And as he sang, I just lay there in my bed, tears leaking from my eyes, from the joy of knowing surely that my dad and I would have worked out our differences, and from the sadness that we hadn’t, and from the pleasure that Sean had gotten to voice his feelings for his dad, sadly too late to connect, and to his mom, happily in time to connect, and from sympathy for John seeking to write this “song of love,” as he called it, calling to his mother who had died when he was just another mixed-up, screwed-up, inarticulate, angry, self-satisfied, posturing teenager. 


Steven Goldleaf, a professor of English at Pace University, is writing a memoir entitled ONLY MOSTLY TRUE.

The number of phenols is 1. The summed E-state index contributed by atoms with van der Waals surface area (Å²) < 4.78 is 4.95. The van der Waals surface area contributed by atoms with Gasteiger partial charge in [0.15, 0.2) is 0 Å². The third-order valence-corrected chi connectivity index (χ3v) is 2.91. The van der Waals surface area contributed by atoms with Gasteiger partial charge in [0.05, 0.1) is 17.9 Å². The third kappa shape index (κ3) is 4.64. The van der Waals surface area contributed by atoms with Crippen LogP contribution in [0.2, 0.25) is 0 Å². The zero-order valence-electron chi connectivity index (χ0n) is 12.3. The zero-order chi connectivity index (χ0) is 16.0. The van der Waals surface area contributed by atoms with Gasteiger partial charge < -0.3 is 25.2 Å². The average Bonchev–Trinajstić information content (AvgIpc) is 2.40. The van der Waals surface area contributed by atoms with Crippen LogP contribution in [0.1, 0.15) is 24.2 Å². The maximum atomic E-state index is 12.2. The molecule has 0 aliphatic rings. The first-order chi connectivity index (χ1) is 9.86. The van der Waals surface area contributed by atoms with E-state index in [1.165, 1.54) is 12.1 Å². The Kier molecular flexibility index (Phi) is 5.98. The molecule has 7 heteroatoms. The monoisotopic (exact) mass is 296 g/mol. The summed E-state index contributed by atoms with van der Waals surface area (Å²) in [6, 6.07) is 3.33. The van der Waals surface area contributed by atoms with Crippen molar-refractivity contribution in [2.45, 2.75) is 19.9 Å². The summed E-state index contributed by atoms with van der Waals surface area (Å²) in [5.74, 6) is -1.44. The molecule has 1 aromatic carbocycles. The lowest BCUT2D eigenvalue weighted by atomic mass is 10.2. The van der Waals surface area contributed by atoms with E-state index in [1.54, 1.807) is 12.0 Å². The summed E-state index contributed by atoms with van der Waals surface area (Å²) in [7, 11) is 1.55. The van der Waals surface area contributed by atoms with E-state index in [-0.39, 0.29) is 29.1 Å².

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§ One Response to “A Song of Love”

  • TSB says:

    “Since boys of five and six principally like playing with varieties of dirt, I would come home filthy and get told, “Go and wash. You look like Bruce,” a remark I found merely descriptive. ”
    -that is great. The whole piece, very good, a nice compliment to the doc I watched last night, “Breslin and Hamill: Deadline Artists,” particularly the irrepressible Breslin, who drew strength from a similar milieu to the one evoked here.